Building & Bridge Demolition/Relocation

Asbestos abatement and regulated material management

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Disposal and recycling guidelines

Disposing or reusing regulated materials by other methods may expose the department to additional legal liabilities. Contact the Office of Environmental Stewardship if other disposal/reuse methods are being considered. All waste materials must be disposed of or recycled by vendors selected from MnDOT Approved List of Waste Contractors (DOCX).



Asbestos containing materials


Examples and sampling requirements

Provided in the following table are examples of materials that must be sampled during the assessment process because they commonly contain asbestos.


Acoustical Plaster Floor Backing
Adhesives Gaskets
Asphalt Floor Tile Heating & Electrical Ducts
Caulking & Putties Insulations (all types)
Ceiling Tiles & Panels Mastics
Cement Pipes Paints & Coatings
Cement Siding Pipes & Solder
Cement Wallboard Roofing Shingles & Felt
Chalkboards Sheetrock
Cooling Towers Sheetrock Joint Compounds
Curtains & Draperies Thermal Paper
Electrical Cloth Transite
Fire Doors Vermiculite
Fire Proof Materials Vinyl Floor Tile
Flashing & Roof Vents Vinyl Sheet Tile



Sampling frequency of suspect asbestos containing materials

The following guidelines will be utilized when sampling homogeneous suspect asbestos containing material:


Surfacing Material (example: sprayed or troweled ceiling finishes) and Vermiculite


For Thermal System Insulation (TSI)


Miscellaneous Material




Types of asbestos containing materials

Following are the four common types of asbestos containing materials (ACMs):


Friable Asbestos

Materials with greater than 1% asbestos that when dry can be crumbled, pulverized or reduced to a powder under hand pressure.


Category I Non-Friable Asbestos

Typically packing material, gaskets, resilient floor covering and roofing products that contain greater than 1% asbestos and are in good condition.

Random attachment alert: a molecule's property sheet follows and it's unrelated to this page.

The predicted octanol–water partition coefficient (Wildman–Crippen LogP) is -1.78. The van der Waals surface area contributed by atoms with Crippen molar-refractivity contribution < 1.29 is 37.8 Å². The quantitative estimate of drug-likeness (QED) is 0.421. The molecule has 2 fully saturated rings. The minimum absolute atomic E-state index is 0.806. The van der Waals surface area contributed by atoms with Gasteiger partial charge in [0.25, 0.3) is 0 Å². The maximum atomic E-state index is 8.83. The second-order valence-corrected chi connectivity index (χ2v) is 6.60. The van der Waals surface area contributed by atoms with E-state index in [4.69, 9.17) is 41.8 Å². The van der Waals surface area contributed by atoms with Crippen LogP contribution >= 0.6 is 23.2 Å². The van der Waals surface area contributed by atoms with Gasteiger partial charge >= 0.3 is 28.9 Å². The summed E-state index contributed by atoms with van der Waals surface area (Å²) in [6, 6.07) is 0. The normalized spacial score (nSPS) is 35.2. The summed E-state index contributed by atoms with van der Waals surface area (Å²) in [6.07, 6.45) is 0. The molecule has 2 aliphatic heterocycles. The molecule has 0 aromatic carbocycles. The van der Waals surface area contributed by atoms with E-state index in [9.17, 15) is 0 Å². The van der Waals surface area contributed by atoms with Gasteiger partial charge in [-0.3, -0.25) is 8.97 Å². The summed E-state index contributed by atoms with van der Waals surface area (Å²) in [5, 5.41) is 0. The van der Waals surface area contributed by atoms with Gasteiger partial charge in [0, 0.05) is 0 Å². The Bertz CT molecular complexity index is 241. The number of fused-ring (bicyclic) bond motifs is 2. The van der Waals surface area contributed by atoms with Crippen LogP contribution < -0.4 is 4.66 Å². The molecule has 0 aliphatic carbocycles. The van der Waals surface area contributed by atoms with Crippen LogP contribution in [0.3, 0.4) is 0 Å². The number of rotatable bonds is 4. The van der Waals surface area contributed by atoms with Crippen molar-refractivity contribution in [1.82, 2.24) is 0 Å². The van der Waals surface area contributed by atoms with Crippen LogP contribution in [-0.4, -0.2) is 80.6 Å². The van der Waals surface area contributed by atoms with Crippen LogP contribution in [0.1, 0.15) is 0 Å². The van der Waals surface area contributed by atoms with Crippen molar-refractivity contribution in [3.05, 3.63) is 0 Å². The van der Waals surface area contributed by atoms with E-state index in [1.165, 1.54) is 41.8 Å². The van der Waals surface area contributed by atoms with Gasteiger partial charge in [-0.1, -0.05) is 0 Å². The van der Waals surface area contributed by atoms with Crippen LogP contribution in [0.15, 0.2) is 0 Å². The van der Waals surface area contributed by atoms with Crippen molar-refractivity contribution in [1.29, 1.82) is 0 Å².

Category II Non-Friable Asbestos

Any material with greater than 1% asbestos, excluding category I non-friable ACM, that when dry cannot be crumbled, pulverized, or reduced to powder by hand pressure.  Examples include: cementitious asbestos board, Transite ® siding, asbestos putties, asbestos sealants and adhesives.


Vermiculite Containing Asbestos

When vermiculite has been identified during assessment of the structure, the following guidelines will be observed during abatement/oversight:


Disposal Requirements

All asbestos waste shall be disposed of in a MnDOT approved landfill, scroll down to Landfills/Regulated Waste. Demolition debris landfills must not be used to dispose of any asbestos containing materials


Documentation Requirements

Copies of all shipping papers (also known as Asbestos Shipping Manifest) shall be furnished to the MnDOT Project Engineer within 10 days of the waste being shipped off the project site. If the contractor does not provide the shipping papers to the Project Engineer, the Project Engineer shall contact the contractor in an attempt to acquire them. If after 10 days the shipping papers signed by the owner/operator of the disposal site are not provided, the Project Engineer or oversight contractor shall notify the Office of Environmental Stewardship regarding the missing documentation, as they can assist in determining who to contact at the regulatory agencies.


Transportation Requirements

All friable asbestos over 1 pound in quantity must be handled as a hazardous material and transported with an Asbestos Shipping Manifest (furnished by the landfill).


All ACM with asbestos content over 1% must be transported with:


Packaging asbestos:


Vehicle Marking:


All asbestos waste materials shall be transported directly from the project site to the MPCA permitted landfill. Temporary storage of asbestos waste materials shall not be allowed.




Chloroflorocarbons (CFC's)

Regulations associated with CFC equipment can vary depending on whether the equipment is attached to the structure being demolished or not. Therefore, management of CFC equipment also varies.


Examples of Equipment Containing CFC’s

Equipment containing CFC’s includes but is not limited to the following: heat pumps, fire extinguishers, air conditioners, dehumidifiers, walk-in coolers, refrigerators, freezers and vending machines.



Disposal, Recycling and Documentation Requirements


CFC Equipment Attached to the Structure


CFC Equipment Unattached to the Structure


Transportation Requirements

There are no transportation requirements for attached or unattached CFC equipment




Polychloronatedbiphenols (PCB's)

Examples of Equipment Containing PCB’s


Disposal and Recycling Requirements


Documentation Requirements


Transportation Requirements




Examples of Equipment Containing Mercury